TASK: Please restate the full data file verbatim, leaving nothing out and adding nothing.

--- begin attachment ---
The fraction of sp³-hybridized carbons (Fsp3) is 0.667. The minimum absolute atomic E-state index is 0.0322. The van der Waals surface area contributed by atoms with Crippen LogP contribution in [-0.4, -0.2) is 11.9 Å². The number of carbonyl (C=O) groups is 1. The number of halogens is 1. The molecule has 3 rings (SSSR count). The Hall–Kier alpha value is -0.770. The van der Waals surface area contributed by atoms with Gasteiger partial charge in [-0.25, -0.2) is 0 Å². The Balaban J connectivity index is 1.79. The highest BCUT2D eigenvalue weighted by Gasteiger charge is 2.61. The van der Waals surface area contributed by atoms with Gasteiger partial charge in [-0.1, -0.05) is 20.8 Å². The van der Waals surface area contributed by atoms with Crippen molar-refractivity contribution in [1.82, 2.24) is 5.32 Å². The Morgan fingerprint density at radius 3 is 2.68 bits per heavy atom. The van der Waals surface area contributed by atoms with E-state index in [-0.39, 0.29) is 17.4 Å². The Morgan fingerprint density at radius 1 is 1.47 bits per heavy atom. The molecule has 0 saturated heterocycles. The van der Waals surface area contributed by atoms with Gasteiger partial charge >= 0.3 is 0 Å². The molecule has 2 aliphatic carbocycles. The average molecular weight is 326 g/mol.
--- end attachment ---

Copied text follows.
The fraction of sp³-hybridized carbons (Fsp3) is 0.667. The minimum absolute atomic E-state index is 0.0322. The van der Waals surface area contributed by atoms with Crippen LogP contribution in [-0.4, -0.2) is 11.9 Å². The number of carbonyl (C=O) groups is 1. The number of halogens is 1. The molecule has 3 rings (SSSR count). The Hall–Kier alpha value is -0.770. The van der Waals surface area contributed by atoms with Gasteiger partial charge in [-0.25, -0.2) is 0 Å². The Balaban J connectivity index is 1.79. The highest BCUT2D eigenvalue weighted by Gasteiger charge is 2.61. The van der Waals surface area contributed by atoms with Gasteiger partial charge in [-0.1, -0.05) is 20.8 Å². The van der Waals surface area contributed by atoms with Crippen molar-refractivity contribution in [1.82, 2.24) is 5.32 Å². The Morgan fingerprint density at radius 3 is 2.68 bits per heavy atom. The van der Waals surface area contributed by atoms with E-state index in [-0.39, 0.29) is 17.4 Å². The Morgan fingerprint density at radius 1 is 1.47 bits per heavy atom. The molecule has 0 saturated heterocycles. The van der Waals surface area contributed by atoms with Gasteiger partial charge >= 0.3 is 0 Å². The molecule has 2 aliphatic carbocycles. The average molecular weight is 326 g/mol.